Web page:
John Wayne

We all knew that John Wayne wasn’t really John Wayne: we knew he was really Marion Robert Morrison born in Winterset, Iowa, the son of a pharmacist Clyde Morrison and his wife Mary.


John Wayne was part of my life from the beginning.  In ‘28 he was an extra in John Ford’s Four Sons; and in 1930, twelve years before I was born, he starred in The Big Trail.  He was with me until his death at age 72 in 1979.


To misuse a term applied to the theatre, we suspended our disbelief and believed that John Wayne was John Wayne.  It made us feel better about ourselves, Hell, about our country.  Throughout his movie career, he always, at least figuratively, wore the white hat.


Frankly, I was never a big John Wayne fan as a little kid.  He finally won me over with his performance in The Quiet Man in 1952.  I was ten years old.  I’ve watched it on television several times since then.  John wasn’t a cowboy in this movie; he was an Irishman who returned to his Irish home after a successful boxing career in America.  John Ford directed Wayne, Maureen O’Hara, Victor McLaglen, Ward Bond, and Barry Fitzgerald in this film.  It was a comedy-drama with the funniest fist-fight scene ever.  Oh yeah, there was a love story too.  You know, I just realized that I miss all of these folks.


John was seldom popular with the critics.  Probably because of his B-Western heritage and the fact that he played in Westerns so consistently.  In spite of the critics, Wayne finally received an Academy Award for his role as “Rooster” Cogburn in the Western True Grit in which he portrayed U. S. Marshal “Rooster” Cogburn.  He played “Rooster” again in Rooster Cogburn in 1975.  I’ve long suspected they gave him an Oscar because Glen Campbell, his co-star, was just so gosh awful.  Upon receiving his Oscar, Wayne, who wore an eyepatch for his role, commented, “If I'd known this was all it would take, I'd have put that eyepatch on 40 years ago.”


Wayne was called Duke by his friends.  When he was asked how he got the nickname “Duke,” he replied, “Hell, the truth  is that I was named after a dog!”


Wayne was very careful of his public image.  He once chided Kirk Douglas for playing the role of Van Gogh because he felt it would hurt his manly image.


My favorite John Wayne quote of all times has got to be, “If everything isn't black and white, I say, 'Why the hell not?’”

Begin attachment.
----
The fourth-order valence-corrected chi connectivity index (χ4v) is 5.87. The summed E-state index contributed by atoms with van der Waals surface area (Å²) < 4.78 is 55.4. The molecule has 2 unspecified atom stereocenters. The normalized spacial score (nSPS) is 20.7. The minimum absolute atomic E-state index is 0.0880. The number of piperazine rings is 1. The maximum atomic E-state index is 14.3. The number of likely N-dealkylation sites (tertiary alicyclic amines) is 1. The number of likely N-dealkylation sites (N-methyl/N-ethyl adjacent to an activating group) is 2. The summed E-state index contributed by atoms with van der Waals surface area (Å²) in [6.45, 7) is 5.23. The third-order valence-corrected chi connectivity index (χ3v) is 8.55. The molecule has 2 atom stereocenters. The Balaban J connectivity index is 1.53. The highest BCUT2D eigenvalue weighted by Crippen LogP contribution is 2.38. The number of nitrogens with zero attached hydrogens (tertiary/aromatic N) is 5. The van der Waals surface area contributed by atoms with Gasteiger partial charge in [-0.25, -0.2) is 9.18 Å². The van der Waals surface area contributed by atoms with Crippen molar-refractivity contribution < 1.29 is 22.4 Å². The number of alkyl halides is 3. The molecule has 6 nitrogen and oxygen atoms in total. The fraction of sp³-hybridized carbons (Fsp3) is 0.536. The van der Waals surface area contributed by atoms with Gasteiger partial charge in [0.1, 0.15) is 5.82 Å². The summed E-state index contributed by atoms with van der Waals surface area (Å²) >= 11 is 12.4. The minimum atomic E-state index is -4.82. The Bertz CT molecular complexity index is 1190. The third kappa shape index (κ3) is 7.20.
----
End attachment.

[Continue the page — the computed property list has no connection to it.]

He also made some remarks that you may not at first recognize as being typically John Wayne.


        Listen, I spoke to the man up there on many occasions,  and I have what I always had: deep faith that there

        is a Supreme Being.  There has to be, you know; it`s just to me, that`s just a normal thing, to have that

        kind of faith. The fact that He`s let me stick around a little longer certainly goes great with me, and I

        want to hang around as long as I`m healthy and not in anybody’s way.


        [When asked if he believed in God] There must be some higher power or how else does all this stuff work?


        We must always look to the future.  Tomorrow - the time that gives a man just one more chance - is one of

        the many things that I feel are wonderful in life.  So's a good horse under you.  Or the only campfire for

        miles around. Or a quiet night and a nice soft hunk of ground to sleep on. A mother meeting her

        first-born. The sound of a kid calling you “dad” for the first time.  There's a lot of things great about life.  But

        I think tomorrow is the most important thing. Comes in to us at midnight very clean.  It's perfect when

        it arrives and it puts itself in our hands.  It hopes we've learned something from yesterday.


Wayne was a patriot:


        I am an old-fashioned, honest-to-goodness, flag-waving patriot.


        It`s kind of a sad thing when a normal love of country makes you a super patriot. I do think we

        have a pretty wonderful country, and I thank God that He chose me to live here.


        We`ve made mistakes along the way, but that`s no reason to start tearing up the best flag God ever

        gave to any country.


        [on The Alamo (1960)] This picture is America.  I hope that seeing the battle of the Alamo

        will remind Americans that liberty and freedom don`t come cheap. This picture, well, I guess making

        it has made me feel useful to my country.


        I can tell you why I love her [America]. I have a lust for her dignity. I look at her wonderfully classic

        face, and I see hidden in it a sense of humor that I love. I think of wonderful, exciting, decent things when

        I look at her.


Wayne didn’t seem to care much for liberals:


        If it hadn`t been for football and the fact I got my leg broke and had to go into the movies to eat, why,

        who knows, I might have turned out to be a liberal Democrat.


        I`m not going to give you those I-was-a-poor-boy-and-I-pulled-myself-up-by-my-bootstraps-stories, but

        I`ve gone without a meal or two in my lifetime, and I still don`t expect the government to turn over

        any of its territory to me.


        I have found a certain type calls himself a liberal . . . Now I always thought I was a liberal. I came up

        terribly surprised one time when I found out that I was a right-wing conservative extremist, when I

        listened to everybody's point of view that I ever met, and then decided how I should feel. But this so-called

        new liberal group, Jesus, they never listen to your point of view.


        Very few of the so-called liberals are open-minded . . . they shout you down and won't let you speak if you

        disagree with them.


        I'd like to know why well-educated idiots keep apologizing for lazy and complaining people who think

        the world owes them a living.  I'd like to know why they make excuses for cowards who spit in the faces